He has decided about college – he plans to attend Rice.But he said it would be very helpful to visit several more campuses. His biggest concern now, he said, is whether classes will be held alone during the fall. If they are online, he plans to take a break.
“I can’t justify spending that kind of money for sitting in my basement doing errands on my computer,” she says.
Another challenge has complicated the decision-making process for students who are bound to college and their parents. While most universities are aligned in their response to coronavirus in the spring, they may take a different path on whether to reopen the campus this fall.
So far, said Chris Marsicano, a guest education professor at Davidson, the college has uniform response despite differences in institutional size.
“Uncertainty breeds imitation,” he said. “When it is not clear how to respond to certain crises, institutions that spend a lot of time with each other will seek mutual guidance.”
Now as time passes, and some states seem to take social orders away, higher education institutions have split up what they should be responding to.
Empty college town: Dumbfounded by the coronavirus, one city slowly awakens to the real world
Some, like Purdue University, has drawn attention to their efforts to restart the fall semester with as little disruption as possible. Others, like the State of San Jose, are already planning for the next semester online classes, leaving several advantages of university education such as lecture halls filled with hundreds of students.
Marsicano, however, urged caution in assessing current university plans.For some institutions, he said, making announcements that they planned to open in the fall could be a way to support incoming classes. Some people who don’t push the May 1 deadline, he said, might then do it. And even those who suggest they should use online courses alone cannot be sure of what will happen.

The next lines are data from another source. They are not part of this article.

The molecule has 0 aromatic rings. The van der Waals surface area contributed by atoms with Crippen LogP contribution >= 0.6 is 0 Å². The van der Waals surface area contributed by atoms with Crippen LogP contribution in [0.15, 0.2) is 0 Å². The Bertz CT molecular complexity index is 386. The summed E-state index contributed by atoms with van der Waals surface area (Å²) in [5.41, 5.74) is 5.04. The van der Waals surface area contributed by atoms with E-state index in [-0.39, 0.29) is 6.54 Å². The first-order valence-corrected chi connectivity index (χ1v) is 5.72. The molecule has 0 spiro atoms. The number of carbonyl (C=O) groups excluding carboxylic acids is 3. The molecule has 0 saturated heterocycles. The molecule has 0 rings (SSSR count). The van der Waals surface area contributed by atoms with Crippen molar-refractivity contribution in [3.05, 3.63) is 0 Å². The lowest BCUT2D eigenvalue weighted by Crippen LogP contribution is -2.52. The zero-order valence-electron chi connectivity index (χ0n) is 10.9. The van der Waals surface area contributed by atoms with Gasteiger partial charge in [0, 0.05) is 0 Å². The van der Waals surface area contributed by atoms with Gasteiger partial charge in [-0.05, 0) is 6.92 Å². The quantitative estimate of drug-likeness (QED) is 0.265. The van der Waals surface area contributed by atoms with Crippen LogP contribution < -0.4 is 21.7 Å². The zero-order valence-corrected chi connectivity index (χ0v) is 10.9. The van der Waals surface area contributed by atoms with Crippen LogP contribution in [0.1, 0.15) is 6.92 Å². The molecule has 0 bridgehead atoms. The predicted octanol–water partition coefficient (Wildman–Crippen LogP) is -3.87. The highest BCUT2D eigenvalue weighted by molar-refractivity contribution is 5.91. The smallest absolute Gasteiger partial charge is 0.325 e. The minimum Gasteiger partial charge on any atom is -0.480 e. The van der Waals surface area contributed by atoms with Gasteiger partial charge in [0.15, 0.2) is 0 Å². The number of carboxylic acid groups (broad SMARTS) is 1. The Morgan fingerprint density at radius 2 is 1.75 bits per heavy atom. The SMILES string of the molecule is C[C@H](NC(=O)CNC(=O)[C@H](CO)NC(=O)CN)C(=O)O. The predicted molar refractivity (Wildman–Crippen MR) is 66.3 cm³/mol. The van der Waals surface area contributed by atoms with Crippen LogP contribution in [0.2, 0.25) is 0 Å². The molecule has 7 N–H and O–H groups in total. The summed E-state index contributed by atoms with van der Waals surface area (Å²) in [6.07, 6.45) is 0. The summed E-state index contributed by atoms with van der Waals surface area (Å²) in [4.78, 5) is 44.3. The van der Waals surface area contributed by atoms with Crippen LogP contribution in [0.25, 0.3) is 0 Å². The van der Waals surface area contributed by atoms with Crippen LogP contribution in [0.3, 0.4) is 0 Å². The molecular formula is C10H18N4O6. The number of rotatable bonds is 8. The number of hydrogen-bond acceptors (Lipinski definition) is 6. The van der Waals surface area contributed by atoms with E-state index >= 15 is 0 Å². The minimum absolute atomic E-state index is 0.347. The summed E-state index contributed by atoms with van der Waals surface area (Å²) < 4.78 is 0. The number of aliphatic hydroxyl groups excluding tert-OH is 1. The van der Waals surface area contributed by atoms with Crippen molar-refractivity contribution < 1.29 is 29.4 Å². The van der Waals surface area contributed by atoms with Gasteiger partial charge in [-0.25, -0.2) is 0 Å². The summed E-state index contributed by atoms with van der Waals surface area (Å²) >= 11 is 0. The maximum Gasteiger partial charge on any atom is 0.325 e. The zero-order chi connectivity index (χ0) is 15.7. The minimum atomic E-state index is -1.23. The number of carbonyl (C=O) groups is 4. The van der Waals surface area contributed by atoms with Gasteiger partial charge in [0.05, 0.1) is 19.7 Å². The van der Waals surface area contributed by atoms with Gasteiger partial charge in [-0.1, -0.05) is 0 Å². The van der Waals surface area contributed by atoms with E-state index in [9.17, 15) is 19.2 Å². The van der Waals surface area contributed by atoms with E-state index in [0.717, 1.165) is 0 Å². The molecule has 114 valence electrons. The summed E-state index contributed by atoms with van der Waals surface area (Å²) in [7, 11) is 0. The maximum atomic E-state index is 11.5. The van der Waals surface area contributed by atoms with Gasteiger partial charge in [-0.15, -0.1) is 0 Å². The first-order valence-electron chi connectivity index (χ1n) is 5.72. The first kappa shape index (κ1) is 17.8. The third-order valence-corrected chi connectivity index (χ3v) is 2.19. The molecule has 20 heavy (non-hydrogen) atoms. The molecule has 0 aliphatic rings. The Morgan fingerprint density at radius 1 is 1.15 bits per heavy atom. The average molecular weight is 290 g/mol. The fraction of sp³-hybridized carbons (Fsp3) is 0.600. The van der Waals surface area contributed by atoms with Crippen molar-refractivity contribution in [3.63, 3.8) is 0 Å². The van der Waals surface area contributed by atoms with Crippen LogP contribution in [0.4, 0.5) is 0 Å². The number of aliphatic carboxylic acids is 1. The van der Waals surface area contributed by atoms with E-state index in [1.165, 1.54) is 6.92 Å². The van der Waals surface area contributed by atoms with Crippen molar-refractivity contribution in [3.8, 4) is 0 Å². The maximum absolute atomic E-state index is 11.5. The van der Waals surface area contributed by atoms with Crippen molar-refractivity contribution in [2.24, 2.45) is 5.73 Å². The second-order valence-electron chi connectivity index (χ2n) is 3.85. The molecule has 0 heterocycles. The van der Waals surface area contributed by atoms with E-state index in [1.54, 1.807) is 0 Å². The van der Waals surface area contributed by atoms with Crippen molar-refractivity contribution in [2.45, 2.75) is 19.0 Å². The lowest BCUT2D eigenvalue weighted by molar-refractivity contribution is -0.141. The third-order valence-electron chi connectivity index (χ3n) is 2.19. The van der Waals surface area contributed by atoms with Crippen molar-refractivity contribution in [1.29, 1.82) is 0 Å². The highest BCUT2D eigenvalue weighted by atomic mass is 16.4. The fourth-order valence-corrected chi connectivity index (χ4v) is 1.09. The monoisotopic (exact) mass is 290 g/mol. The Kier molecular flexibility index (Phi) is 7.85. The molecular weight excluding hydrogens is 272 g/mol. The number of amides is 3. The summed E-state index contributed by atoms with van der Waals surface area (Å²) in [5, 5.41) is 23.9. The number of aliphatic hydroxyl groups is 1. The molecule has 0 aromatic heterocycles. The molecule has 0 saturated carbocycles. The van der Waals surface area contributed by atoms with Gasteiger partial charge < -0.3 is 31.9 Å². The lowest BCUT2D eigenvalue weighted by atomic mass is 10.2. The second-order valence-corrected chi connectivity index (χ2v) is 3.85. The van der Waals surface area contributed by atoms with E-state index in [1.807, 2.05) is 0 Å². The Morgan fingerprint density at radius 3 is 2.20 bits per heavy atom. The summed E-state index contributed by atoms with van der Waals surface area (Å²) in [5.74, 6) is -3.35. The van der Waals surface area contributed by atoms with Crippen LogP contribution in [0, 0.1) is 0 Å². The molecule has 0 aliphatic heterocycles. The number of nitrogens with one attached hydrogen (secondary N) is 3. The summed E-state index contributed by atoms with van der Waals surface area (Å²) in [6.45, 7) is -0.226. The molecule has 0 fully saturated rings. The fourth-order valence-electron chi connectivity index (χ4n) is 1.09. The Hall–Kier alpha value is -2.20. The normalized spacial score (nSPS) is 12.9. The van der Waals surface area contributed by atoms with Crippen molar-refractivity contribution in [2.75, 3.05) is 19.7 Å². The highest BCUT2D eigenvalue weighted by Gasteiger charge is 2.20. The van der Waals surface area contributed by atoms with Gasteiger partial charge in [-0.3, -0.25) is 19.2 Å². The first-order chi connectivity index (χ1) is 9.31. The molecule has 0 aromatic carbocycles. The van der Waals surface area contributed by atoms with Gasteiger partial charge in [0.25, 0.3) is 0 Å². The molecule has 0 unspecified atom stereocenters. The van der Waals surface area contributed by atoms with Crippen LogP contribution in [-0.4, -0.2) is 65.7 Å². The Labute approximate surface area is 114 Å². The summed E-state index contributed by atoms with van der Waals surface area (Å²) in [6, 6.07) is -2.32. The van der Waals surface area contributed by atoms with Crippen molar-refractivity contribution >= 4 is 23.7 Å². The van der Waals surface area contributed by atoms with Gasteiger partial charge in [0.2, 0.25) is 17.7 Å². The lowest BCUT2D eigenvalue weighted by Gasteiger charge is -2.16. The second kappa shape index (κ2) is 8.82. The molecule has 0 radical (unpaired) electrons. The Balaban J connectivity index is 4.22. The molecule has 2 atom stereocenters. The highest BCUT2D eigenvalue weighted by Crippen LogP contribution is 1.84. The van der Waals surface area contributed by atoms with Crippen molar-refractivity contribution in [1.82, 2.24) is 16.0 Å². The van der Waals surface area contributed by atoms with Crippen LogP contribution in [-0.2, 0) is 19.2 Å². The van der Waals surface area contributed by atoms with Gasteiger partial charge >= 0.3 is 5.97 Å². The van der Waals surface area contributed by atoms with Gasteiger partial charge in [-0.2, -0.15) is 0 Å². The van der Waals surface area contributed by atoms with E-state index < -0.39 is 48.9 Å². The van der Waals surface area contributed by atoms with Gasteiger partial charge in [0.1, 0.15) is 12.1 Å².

The college announcement about their plans included “bajillion-and-a-half commemorations,” he said.
Although there is more uncertainty as to what the fall semester will bring, some colleges have begun to follow their respective examples.
Beloit College, for example, it was announced last month that it would offer shorter but more intense classes in an effort to be more flexible in switching from online classes to face-to-face classes if necessary.
On April 20th, Center College has announced similar block scheduling. And after Purdue announced plans to reopen, several major state university systems, including University of North Carolina System, That University of Texas and Texas A&M Systems making similar comments about their campus reopening in the fall, even when recognizing factors like coronavirus outbreaks, lack of testing and local government restrictions can limit their ability to operate normally. They also suggested the class might be smaller or the hostel might be less populated.
So what do families and students have to do in these uncertain times? Marsicano suggested that they continue to register at the school they thought was best for them, regardless of the pandemic.
“Once you are at the door where you want it to be, it’s much harder to leave,” he said.
Education coverage in USA TODAY is possible in part by a grant from the Bill and Melinda Gates Foundation. The Gates Foundation does not provide editorial input.